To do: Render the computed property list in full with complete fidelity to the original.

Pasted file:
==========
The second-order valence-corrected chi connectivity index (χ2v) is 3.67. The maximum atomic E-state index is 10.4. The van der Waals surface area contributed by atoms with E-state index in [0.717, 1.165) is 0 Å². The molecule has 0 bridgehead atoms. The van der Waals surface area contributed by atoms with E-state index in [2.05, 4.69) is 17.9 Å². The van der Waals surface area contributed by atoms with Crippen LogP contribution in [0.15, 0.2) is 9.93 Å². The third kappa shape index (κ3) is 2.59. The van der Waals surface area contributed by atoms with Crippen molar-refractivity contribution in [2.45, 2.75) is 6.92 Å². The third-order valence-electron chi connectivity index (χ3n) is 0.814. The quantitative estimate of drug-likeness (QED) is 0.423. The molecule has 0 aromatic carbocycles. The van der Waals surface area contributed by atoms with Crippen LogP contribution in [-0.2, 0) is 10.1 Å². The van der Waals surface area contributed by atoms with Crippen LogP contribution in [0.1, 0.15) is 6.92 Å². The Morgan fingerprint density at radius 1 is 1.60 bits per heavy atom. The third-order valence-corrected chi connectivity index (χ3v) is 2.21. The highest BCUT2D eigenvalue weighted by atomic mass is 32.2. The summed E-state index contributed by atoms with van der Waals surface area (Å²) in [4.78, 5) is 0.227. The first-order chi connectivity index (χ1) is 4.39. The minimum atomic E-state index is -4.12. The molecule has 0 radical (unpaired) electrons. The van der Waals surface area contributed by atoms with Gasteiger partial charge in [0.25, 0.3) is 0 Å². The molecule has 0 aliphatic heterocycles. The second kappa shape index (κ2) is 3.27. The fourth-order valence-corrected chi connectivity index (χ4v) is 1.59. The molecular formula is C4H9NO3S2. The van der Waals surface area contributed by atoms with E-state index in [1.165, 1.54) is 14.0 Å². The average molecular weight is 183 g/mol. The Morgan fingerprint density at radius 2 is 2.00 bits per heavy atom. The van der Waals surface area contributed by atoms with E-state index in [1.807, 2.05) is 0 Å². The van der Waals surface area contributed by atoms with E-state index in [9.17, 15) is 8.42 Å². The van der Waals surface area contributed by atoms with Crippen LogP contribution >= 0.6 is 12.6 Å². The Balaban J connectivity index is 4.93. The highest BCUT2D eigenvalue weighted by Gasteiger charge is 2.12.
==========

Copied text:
The second-order valence-corrected chi connectivity index (χ2v) is 3.67. The maximum atomic E-state index is 10.4. The van der Waals surface area contributed by atoms with E-state index in [0.717, 1.165) is 0 Å². The molecule has 0 bridgehead atoms. The van der Waals surface area contributed by atoms with E-state index in [2.05, 4.69) is 17.9 Å². The van der Waals surface area contributed by atoms with Crippen LogP contribution in [0.15, 0.2) is 9.93 Å². The third kappa shape index (κ3) is 2.59. The van der Waals surface area contributed by atoms with Crippen molar-refractivity contribution in [2.45, 2.75) is 6.92 Å². The third-order valence-electron chi connectivity index (χ3n) is 0.814. The quantitative estimate of drug-likeness (QED) is 0.423. The molecule has 0 aromatic carbocycles. The van der Waals surface area contributed by atoms with Crippen LogP contribution in [-0.2, 0) is 10.1 Å². The van der Waals surface area contributed by atoms with Crippen LogP contribution in [0.1, 0.15) is 6.92 Å². The Morgan fingerprint density at radius 1 is 1.60 bits per heavy atom. The third-order valence-corrected chi connectivity index (χ3v) is 2.21. The highest BCUT2D eigenvalue weighted by atomic mass is 32.2. The summed E-state index contributed by atoms with van der Waals surface area (Å²) in [4.78, 5) is 0.227. The first-order chi connectivity index (χ1) is 4.39. The minimum atomic E-state index is -4.12. The molecule has 0 radical (unpaired) electrons. The van der Waals surface area contributed by atoms with Gasteiger partial charge in [0.25, 0.3) is 0 Å². The molecule has 0 aliphatic heterocycles. The second kappa shape index (κ2) is 3.27. The fourth-order valence-corrected chi connectivity index (χ4v) is 1.59. The molecular formula is C4H9NO3S2. The van der Waals surface area contributed by atoms with E-state index in [1.165, 1.54) is 14.0 Å². The average molecular weight is 183 g/mol. The Morgan fingerprint density at radius 2 is 2.00 bits per heavy atom. The van der Waals surface area contributed by atoms with E-state index in [1.807, 2.05) is 0 Å². The van der Waals surface area contributed by atoms with E-state index in [9.17, 15) is 8.42 Å². The van der Waals surface area contributed by atoms with Crippen LogP contribution >= 0.6 is 12.6 Å². The Balaban J connectivity index is 4.93. The highest BCUT2D eigenvalue weighted by Gasteiger charge is 2.12.